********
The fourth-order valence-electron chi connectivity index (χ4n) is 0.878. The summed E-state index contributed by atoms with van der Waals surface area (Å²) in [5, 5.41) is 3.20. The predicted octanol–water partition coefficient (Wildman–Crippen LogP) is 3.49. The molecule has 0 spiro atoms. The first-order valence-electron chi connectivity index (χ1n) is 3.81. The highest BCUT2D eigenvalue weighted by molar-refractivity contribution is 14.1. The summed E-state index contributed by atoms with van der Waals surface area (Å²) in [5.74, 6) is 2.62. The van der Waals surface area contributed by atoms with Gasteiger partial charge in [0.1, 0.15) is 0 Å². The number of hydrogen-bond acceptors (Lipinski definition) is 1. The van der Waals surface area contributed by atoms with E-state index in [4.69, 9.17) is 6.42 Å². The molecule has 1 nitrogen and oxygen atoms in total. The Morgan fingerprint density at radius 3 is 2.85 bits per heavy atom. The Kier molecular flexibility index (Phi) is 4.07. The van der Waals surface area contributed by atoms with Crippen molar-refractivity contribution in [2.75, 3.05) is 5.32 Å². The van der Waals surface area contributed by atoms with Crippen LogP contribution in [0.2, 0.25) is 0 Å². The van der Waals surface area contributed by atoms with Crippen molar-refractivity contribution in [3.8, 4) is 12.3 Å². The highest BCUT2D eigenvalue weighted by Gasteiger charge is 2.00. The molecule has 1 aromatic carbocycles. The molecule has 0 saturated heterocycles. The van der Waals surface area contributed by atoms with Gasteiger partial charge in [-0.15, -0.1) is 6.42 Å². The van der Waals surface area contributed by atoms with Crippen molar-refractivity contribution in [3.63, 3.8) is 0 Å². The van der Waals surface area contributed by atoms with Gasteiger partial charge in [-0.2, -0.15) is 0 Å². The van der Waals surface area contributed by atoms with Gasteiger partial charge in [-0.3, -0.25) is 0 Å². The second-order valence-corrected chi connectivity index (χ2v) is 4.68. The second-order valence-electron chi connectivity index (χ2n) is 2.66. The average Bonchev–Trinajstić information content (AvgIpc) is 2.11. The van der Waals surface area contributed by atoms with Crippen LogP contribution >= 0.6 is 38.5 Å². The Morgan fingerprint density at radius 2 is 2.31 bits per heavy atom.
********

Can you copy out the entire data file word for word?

The fourth-order valence-electron chi connectivity index (χ4n) is 0.878. The summed E-state index contributed by atoms with van der Waals surface area (Å²) in [5, 5.41) is 3.20. The predicted octanol–water partition coefficient (Wildman–Crippen LogP) is 3.49. The molecule has 0 spiro atoms. The first-order valence-electron chi connectivity index (χ1n) is 3.81. The highest BCUT2D eigenvalue weighted by molar-refractivity contribution is 14.1. The summed E-state index contributed by atoms with van der Waals surface area (Å²) in [5.74, 6) is 2.62. The van der Waals surface area contributed by atoms with Gasteiger partial charge in [0.1, 0.15) is 0 Å². The number of hydrogen-bond acceptors (Lipinski definition) is 1. The van der Waals surface area contributed by atoms with E-state index in [4.69, 9.17) is 6.42 Å². The molecule has 1 nitrogen and oxygen atoms in total. The Morgan fingerprint density at radius 3 is 2.85 bits per heavy atom. The Kier molecular flexibility index (Phi) is 4.07. The van der Waals surface area contributed by atoms with Crippen molar-refractivity contribution in [2.75, 3.05) is 5.32 Å². The van der Waals surface area contributed by atoms with Crippen LogP contribution in [0.2, 0.25) is 0 Å². The van der Waals surface area contributed by atoms with Crippen molar-refractivity contribution in [3.8, 4) is 12.3 Å². The highest BCUT2D eigenvalue weighted by Gasteiger charge is 2.00. The molecule has 1 aromatic carbocycles. The molecule has 0 saturated heterocycles. The van der Waals surface area contributed by atoms with Gasteiger partial charge in [-0.15, -0.1) is 6.42 Å². The van der Waals surface area contributed by atoms with Crippen molar-refractivity contribution in [3.63, 3.8) is 0 Å². The van der Waals surface area contributed by atoms with Gasteiger partial charge in [-0.2, -0.15) is 0 Å². The van der Waals surface area contributed by atoms with Gasteiger partial charge in [-0.3, -0.25) is 0 Å². The second-order valence-corrected chi connectivity index (χ2v) is 4.68. The second-order valence-electron chi connectivity index (χ2n) is 2.66. The average Bonchev–Trinajstić information content (AvgIpc) is 2.11. The van der Waals surface area contributed by atoms with Crippen LogP contribution >= 0.6 is 38.5 Å². The Morgan fingerprint density at radius 2 is 2.31 bits per heavy atom.